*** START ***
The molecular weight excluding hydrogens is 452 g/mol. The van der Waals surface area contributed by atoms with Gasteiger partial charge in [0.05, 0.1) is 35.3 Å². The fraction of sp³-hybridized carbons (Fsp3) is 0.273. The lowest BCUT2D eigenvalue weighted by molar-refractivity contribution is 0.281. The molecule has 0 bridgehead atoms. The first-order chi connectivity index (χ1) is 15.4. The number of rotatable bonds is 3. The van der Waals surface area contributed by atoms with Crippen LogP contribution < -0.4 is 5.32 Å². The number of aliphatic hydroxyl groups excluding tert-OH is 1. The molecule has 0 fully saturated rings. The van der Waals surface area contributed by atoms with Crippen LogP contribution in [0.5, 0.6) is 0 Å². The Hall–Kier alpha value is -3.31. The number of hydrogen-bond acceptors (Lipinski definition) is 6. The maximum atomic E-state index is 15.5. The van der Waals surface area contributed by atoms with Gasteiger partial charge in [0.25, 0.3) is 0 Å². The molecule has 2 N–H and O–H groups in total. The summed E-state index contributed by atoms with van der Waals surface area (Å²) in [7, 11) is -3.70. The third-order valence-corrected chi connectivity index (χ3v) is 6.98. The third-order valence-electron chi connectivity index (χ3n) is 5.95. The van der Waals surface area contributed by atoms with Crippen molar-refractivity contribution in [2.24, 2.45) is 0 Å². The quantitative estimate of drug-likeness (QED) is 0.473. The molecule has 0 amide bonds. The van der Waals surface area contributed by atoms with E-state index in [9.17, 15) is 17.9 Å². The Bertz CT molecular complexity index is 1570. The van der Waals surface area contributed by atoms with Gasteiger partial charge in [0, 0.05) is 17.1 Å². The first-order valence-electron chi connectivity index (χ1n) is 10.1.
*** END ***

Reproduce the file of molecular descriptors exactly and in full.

The molecular weight excluding hydrogens is 452 g/mol. The van der Waals surface area contributed by atoms with Gasteiger partial charge in [0.05, 0.1) is 35.3 Å². The fraction of sp³-hybridized carbons (Fsp3) is 0.273. The lowest BCUT2D eigenvalue weighted by molar-refractivity contribution is 0.281. The molecule has 0 bridgehead atoms. The first-order chi connectivity index (χ1) is 15.4. The number of rotatable bonds is 3. The van der Waals surface area contributed by atoms with Crippen LogP contribution < -0.4 is 5.32 Å². The number of aliphatic hydroxyl groups excluding tert-OH is 1. The molecule has 0 fully saturated rings. The van der Waals surface area contributed by atoms with Crippen LogP contribution in [0.5, 0.6) is 0 Å². The Hall–Kier alpha value is -3.31. The number of hydrogen-bond acceptors (Lipinski definition) is 6. The maximum atomic E-state index is 15.5. The van der Waals surface area contributed by atoms with Gasteiger partial charge in [0.25, 0.3) is 0 Å². The molecule has 2 N–H and O–H groups in total. The summed E-state index contributed by atoms with van der Waals surface area (Å²) in [7, 11) is -3.70. The third-order valence-corrected chi connectivity index (χ3v) is 6.98. The third-order valence-electron chi connectivity index (χ3n) is 5.95. The van der Waals surface area contributed by atoms with Crippen molar-refractivity contribution in [2.24, 2.45) is 0 Å². The quantitative estimate of drug-likeness (QED) is 0.473. The molecule has 0 amide bonds. The van der Waals surface area contributed by atoms with E-state index in [9.17, 15) is 17.9 Å². The Bertz CT molecular complexity index is 1570. The van der Waals surface area contributed by atoms with Gasteiger partial charge in [0, 0.05) is 17.1 Å². The first-order valence-electron chi connectivity index (χ1n) is 10.1.